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I have already seen the verb "escape" with preposition ("from") and without. Is one of the uses the correct?

closed as off-topic by user140086, Hot Licks, ab2, Nathaniel, Dan Bron Feb 3 '16 at 16:22

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  • There is a rule that allows skipping the preposition, but right now it escapes me. – Hot Licks Feb 2 '16 at 13:24
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    (According to Webster the word can be either transitive or intransitive.) – Hot Licks Feb 2 '16 at 13:25
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Why don't you look up "escape" in a dictionary such as Oald which gives a survey about the possible verb constructions.

http://www.oxfordlearnersdictionaries.com/definition/english/escape_1?q=escape

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Depends on the context.

"Our prisoner has escaped" is perfectly fine.

"I have escaped from Alcatraz" is, too.

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    Someone downvoted your answer, so I upvoted it. It does answer this rather open-ended question. I'm not sure who is going around downvoting legitimate answers... – Tim Ward Feb 2 '16 at 17:28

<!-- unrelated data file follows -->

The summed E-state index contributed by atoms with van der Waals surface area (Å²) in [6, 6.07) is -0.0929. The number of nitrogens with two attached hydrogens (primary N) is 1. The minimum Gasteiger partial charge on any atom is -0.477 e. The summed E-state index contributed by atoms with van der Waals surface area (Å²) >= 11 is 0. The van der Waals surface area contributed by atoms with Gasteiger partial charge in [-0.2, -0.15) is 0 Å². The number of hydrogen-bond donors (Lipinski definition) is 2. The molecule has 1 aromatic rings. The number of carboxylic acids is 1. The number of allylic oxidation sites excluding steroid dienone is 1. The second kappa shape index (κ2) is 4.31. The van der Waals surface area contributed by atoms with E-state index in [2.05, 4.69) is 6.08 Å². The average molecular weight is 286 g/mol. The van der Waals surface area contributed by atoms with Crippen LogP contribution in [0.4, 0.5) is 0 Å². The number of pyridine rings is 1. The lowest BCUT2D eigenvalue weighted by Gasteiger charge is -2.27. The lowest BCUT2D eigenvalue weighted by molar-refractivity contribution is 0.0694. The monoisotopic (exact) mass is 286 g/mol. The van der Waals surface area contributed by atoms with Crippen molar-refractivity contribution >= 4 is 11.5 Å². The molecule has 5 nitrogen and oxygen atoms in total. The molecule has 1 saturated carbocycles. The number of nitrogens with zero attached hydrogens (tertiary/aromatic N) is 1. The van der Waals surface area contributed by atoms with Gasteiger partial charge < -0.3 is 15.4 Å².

• @TimWard I think the Original Poster is asking about a transitive verb usage of to escape something and a phrasal verb usage of to escape from something. This post doesn't answer the question and has no research or link to back up the answer. Furthermore, the question is general reference which is easily answerable by looking up the dictionary. Upvoting an answer just because some users downvoted it doesn't help the community. – user140086 Feb 3 '16 at 13:33
  • Hi, Zbynek, please try to include research or link to support your answer in accordance with the guidelines of our Help Center. – user140086 Feb 3 '16 at 13:35
  • I wasn't aware you need "research" or "links" to know how trivial English phraseology works. – Zbyněk Dráb Feb 3 '16 at 14:04
  • @Rathony, I didn't upvote it just because it was downvoted. Read my second sentence, please. :) – Tim Ward Feb 3 '16 at 15:08

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